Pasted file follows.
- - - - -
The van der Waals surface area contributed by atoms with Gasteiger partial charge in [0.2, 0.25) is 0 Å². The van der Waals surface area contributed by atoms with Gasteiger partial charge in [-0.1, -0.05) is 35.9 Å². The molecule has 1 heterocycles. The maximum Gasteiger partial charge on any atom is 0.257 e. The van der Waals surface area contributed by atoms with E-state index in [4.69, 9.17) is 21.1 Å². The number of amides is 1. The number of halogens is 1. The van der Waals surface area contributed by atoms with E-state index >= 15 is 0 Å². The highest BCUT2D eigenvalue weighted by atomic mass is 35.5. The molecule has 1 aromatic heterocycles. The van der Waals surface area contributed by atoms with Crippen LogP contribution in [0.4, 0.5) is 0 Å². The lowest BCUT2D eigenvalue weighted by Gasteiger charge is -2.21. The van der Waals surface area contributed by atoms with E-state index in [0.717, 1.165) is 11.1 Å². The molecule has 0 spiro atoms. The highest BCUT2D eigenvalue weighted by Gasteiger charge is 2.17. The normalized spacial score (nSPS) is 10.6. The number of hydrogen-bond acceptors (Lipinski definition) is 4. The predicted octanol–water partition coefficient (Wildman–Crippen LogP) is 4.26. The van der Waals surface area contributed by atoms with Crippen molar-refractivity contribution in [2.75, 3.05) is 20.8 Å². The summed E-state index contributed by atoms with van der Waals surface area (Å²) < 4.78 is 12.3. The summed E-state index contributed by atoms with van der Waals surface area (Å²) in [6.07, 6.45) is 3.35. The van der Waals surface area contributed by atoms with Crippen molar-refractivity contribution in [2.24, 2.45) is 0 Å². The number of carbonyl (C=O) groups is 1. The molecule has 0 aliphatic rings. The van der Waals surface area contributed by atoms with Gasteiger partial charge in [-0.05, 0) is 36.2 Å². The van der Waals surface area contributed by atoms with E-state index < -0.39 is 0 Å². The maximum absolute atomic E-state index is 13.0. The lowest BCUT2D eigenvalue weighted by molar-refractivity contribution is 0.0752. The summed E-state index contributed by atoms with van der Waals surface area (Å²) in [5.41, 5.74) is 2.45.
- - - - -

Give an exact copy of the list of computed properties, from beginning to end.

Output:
The van der Waals surface area contributed by atoms with Gasteiger partial charge in [0.2, 0.25) is 0 Å². The van der Waals surface area contributed by atoms with Gasteiger partial charge in [-0.1, -0.05) is 35.9 Å². The molecule has 1 heterocycles. The maximum Gasteiger partial charge on any atom is 0.257 e. The van der Waals surface area contributed by atoms with E-state index in [4.69, 9.17) is 21.1 Å². The number of amides is 1. The number of halogens is 1. The van der Waals surface area contributed by atoms with E-state index >= 15 is 0 Å². The highest BCUT2D eigenvalue weighted by atomic mass is 35.5. The molecule has 1 aromatic heterocycles. The van der Waals surface area contributed by atoms with Crippen LogP contribution in [0.4, 0.5) is 0 Å². The lowest BCUT2D eigenvalue weighted by Gasteiger charge is -2.21. The van der Waals surface area contributed by atoms with E-state index in [0.717, 1.165) is 11.1 Å². The molecule has 0 spiro atoms. The highest BCUT2D eigenvalue weighted by Gasteiger charge is 2.17. The normalized spacial score (nSPS) is 10.6. The number of hydrogen-bond acceptors (Lipinski definition) is 4. The predicted octanol–water partition coefficient (Wildman–Crippen LogP) is 4.26. The van der Waals surface area contributed by atoms with Crippen molar-refractivity contribution in [2.75, 3.05) is 20.8 Å². The summed E-state index contributed by atoms with van der Waals surface area (Å²) < 4.78 is 12.3. The summed E-state index contributed by atoms with van der Waals surface area (Å²) in [6.07, 6.45) is 3.35. The van der Waals surface area contributed by atoms with Crippen molar-refractivity contribution in [2.24, 2.45) is 0 Å². The number of carbonyl (C=O) groups is 1. The molecule has 0 aliphatic rings. The van der Waals surface area contributed by atoms with Gasteiger partial charge in [-0.05, 0) is 36.2 Å². The van der Waals surface area contributed by atoms with E-state index < -0.39 is 0 Å². The maximum absolute atomic E-state index is 13.0. The lowest BCUT2D eigenvalue weighted by molar-refractivity contribution is 0.0752. The summed E-state index contributed by atoms with van der Waals surface area (Å²) in [5.41, 5.74) is 2.45.